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Aer Lingus launches its new logo and aircraft livery

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With the first of 14 A321LR aircraft due for arrival very soon – which will see the launch of US flights using single-aisle planes – Aer Lingus has announced its new first brand refresh for over 20 years.

And this is it:

Aer Lingus new logo

If you’re thinking:

this reflects the airline’s position as a modern and contemporary Irish brand that increasingly competes on the international stage

…. then Aer Lingus agrees with you.

If wanted to know why it was done like this:

The new logo retains but restyles the iconic shamrock, adding a tilt to symbolise dynamism and speed, with heart-shaped leaves reflecting the warmth and hospitality of the brand.  Guests will see four shamrocks on the new Aer Lingus aircraft livery.  The first is within the new logo, the second sits on the tailfin, a third welcomes guests at the door, and a final surprise on the wingtip is in prime position for capturing on social media.

I did find the old Aer Lingus livery a little old fashioned so I do welcome this change.  Like Emirates, Aer Lingus has decided to paint its undercarriages in a bright colour – in this case teal – in order to stand out to people who see the aircraft flying overhead.

This is how it looks on an aircraft:

Aer Lingus new logo and livery

There are currently two aircraft completed, one A330 and one A320, with the rest to follow over time.  Apparently it takes 10 days to paint a widebody long-haul aircraft and 7-8 days to paint a narrow body short-haul aircraft.  The A320 is due to visit Heathrow next Monday for the first time so look out for it if you are travelling.

Here is the ‘thumbnail’ version:

Aer Lingus new logo

You can find out more, including a video, on this page of the Aer Lingus website.

PS.  By 2023 Aer Lingus states that it will have 30 aircraft flying on North American routes, up from 17 today.  If you thought Aer Lingus had already built a substantial network, we clearly haven’t seen anything yet.  Given the decent flat bed Business Class seating and the ability to clear immigration in Dublin and Shannon, I hope they succeed.  This is our warm review of Aer Lingus A330 business class.


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Comments (29)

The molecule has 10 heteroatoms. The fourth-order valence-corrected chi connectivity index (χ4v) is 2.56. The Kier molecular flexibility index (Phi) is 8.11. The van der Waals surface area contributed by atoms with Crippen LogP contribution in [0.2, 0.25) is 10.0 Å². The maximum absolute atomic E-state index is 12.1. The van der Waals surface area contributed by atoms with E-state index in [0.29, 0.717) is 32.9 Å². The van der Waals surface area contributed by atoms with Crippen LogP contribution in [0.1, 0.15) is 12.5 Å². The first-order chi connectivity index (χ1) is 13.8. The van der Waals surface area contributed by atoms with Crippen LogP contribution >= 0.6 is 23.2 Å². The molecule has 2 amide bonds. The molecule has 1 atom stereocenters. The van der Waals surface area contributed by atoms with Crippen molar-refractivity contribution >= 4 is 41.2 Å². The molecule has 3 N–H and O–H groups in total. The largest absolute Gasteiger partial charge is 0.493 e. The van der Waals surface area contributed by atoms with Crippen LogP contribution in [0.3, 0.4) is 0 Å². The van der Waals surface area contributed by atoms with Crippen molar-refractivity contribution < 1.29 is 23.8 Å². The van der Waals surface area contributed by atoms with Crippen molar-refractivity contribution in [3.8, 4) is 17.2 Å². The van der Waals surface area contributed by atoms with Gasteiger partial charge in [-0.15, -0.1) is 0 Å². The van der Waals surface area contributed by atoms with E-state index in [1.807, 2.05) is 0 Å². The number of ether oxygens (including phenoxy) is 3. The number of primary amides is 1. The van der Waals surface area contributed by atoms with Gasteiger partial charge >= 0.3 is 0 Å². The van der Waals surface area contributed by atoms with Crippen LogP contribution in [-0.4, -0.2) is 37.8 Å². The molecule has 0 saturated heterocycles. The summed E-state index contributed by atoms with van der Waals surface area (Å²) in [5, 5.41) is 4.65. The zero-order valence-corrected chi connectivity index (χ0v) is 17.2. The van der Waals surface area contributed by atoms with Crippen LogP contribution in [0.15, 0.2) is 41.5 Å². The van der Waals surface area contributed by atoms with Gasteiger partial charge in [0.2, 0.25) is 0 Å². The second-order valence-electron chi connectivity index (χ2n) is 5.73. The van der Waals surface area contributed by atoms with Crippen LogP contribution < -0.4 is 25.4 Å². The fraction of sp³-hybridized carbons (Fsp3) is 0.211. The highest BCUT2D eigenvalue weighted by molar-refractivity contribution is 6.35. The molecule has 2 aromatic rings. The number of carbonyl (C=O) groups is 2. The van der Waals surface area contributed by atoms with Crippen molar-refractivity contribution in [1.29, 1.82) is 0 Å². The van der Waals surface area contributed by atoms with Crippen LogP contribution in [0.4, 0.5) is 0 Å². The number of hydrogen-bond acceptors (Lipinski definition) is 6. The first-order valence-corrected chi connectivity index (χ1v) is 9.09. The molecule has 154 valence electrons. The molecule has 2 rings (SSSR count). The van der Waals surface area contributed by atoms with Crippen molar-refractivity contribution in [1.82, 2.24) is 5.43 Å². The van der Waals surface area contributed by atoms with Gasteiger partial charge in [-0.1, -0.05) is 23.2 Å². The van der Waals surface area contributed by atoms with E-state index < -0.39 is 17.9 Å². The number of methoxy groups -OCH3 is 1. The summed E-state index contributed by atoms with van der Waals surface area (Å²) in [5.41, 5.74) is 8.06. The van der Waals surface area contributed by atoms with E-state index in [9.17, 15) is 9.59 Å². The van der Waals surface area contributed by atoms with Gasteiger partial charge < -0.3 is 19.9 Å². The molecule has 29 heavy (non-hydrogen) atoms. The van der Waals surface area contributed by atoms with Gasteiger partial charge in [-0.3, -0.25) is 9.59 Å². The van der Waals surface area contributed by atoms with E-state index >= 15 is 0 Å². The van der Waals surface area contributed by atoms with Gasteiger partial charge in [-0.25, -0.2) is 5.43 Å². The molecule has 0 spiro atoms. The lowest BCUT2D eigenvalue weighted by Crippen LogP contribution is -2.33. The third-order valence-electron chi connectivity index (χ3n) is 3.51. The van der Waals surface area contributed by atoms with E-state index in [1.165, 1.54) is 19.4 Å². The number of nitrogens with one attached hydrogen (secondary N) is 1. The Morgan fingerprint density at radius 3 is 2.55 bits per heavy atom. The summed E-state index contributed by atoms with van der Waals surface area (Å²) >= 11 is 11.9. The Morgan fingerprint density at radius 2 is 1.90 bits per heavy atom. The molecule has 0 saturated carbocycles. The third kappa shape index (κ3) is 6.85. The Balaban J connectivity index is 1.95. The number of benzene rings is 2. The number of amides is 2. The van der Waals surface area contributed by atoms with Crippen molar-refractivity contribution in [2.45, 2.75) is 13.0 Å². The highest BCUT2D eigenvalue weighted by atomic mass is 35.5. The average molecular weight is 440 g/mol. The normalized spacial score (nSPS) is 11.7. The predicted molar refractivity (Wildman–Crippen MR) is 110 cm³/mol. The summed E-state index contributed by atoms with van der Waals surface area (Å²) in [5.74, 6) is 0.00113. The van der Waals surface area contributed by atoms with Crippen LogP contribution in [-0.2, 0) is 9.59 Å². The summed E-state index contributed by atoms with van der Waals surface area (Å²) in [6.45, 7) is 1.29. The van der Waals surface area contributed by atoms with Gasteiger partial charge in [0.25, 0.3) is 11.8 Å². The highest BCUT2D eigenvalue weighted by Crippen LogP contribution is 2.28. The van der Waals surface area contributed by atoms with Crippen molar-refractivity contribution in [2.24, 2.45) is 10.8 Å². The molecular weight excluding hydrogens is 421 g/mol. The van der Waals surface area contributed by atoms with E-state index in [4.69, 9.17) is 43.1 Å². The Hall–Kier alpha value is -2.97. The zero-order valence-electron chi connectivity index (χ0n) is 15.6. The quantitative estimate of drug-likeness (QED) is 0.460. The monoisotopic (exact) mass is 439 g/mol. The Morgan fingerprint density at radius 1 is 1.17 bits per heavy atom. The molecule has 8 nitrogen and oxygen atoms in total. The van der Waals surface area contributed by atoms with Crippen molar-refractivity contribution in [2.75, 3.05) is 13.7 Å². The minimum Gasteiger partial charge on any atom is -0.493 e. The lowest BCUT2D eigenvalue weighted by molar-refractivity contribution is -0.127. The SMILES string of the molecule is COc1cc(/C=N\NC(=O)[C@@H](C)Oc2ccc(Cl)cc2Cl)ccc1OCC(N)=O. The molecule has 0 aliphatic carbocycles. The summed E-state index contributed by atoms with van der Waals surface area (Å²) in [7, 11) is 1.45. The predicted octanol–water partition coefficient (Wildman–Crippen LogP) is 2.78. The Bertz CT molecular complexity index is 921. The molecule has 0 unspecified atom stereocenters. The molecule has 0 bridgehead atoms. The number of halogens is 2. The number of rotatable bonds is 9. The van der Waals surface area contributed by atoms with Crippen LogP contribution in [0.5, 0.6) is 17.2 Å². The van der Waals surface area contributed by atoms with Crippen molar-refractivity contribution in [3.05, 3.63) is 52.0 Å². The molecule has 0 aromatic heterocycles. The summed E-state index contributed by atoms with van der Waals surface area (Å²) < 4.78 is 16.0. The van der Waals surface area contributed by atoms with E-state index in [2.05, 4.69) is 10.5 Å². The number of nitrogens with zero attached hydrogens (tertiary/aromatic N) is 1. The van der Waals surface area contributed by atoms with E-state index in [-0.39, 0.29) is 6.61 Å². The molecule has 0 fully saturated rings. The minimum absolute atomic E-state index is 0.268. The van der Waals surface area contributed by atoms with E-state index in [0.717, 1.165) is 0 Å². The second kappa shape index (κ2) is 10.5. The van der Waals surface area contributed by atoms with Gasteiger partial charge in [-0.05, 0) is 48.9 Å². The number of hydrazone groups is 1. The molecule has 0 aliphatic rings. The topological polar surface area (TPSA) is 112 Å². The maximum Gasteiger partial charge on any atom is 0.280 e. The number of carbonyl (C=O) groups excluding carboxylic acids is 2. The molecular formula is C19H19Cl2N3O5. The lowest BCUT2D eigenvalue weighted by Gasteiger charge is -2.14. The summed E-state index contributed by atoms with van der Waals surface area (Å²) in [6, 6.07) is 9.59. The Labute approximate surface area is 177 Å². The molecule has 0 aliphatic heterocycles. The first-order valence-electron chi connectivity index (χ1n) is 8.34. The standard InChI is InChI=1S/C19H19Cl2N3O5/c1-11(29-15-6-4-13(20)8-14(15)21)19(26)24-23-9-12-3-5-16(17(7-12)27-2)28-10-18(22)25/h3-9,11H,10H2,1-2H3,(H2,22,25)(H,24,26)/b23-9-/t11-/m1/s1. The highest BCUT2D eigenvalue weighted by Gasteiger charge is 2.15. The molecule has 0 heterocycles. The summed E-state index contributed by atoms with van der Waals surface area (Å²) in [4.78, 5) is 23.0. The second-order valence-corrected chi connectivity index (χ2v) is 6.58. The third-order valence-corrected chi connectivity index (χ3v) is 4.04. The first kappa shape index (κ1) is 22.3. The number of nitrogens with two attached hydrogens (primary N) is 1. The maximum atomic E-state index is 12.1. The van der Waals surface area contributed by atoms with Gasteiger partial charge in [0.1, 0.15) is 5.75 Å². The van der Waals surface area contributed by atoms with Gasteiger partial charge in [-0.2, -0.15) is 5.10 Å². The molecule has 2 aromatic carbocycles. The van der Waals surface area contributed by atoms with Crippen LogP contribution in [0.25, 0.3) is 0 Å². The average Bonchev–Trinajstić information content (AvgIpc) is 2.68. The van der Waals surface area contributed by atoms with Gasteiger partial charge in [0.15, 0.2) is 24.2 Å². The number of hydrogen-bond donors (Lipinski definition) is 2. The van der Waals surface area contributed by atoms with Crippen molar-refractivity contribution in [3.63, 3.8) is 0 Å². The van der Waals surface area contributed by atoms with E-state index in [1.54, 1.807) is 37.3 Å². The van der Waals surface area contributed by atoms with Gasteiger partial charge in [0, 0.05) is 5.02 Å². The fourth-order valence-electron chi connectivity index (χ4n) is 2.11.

This article is closed to new comments. Feel free to ask your question in the HfP forums.

  • Stu R says:

    Another airline falls for dull, boring white …. shame.

    • sayling says:

      It’s cheaper and lighter than the alternatives, I’m led to believe…

  • Nigel the Pensioner says:

    A lilt or a wilt…..?
    I have had bad experiences of Aer Lingus staff and cancellations at a whim on routes to the UK ex DUB, so I will not be using them. I cannot incorporate into plans, such unreliable service, reminiscent of Aeroflot years ago. Good luck to Willie and his “sham”rocks!
    OT I understand that within a couple of hours of the Flybe annexation by the Virgin consortium, they had resold all the Flybe LGW slots to Vueling, which if true is an interesting twist. Also, if true, its a shame that Rob did not put his money where his mouth was about seeking his HfP mates backing for the take over; it turned a staggering profit on the slot sale in hours! A bankers’ dream!! Never mind, there’ll be another one along in a while – Norwegian, and then possibly Vueling…where did they get the money to buy the slots??

    • Mr(s) Entitled says:

      They committed millions to prop up a failing business in addition to the sum to be paid for the shares. There is no profit. Yet.

      • Chrisasaurus says:

        I don’t know about that – how many planes did Flybe own? 20mil committed right now, I haven’t seen the balance sheet but Flybe weren’t without assets as the slot sale amply demonstrates…

        • Mr(s) Entitled says:

          If those assets didn’t have debt assigned to them I would assume the business would have gone for far more. Planes can be leased, or on HP, buildings can be mortgaged etc.

          Can’t be bothered to read the financials but it’s not out of the realms of possibility that those £4.5m slots had, for example, a £3m loan secured against them. Point being, one simply cant read a single number and determine profit.

    • Chrisasaurus says:

      If that is true is there any suspicion held by anyone that the slot sale to Burlington could in any way have contributed to the lack of a competing offer from IAG?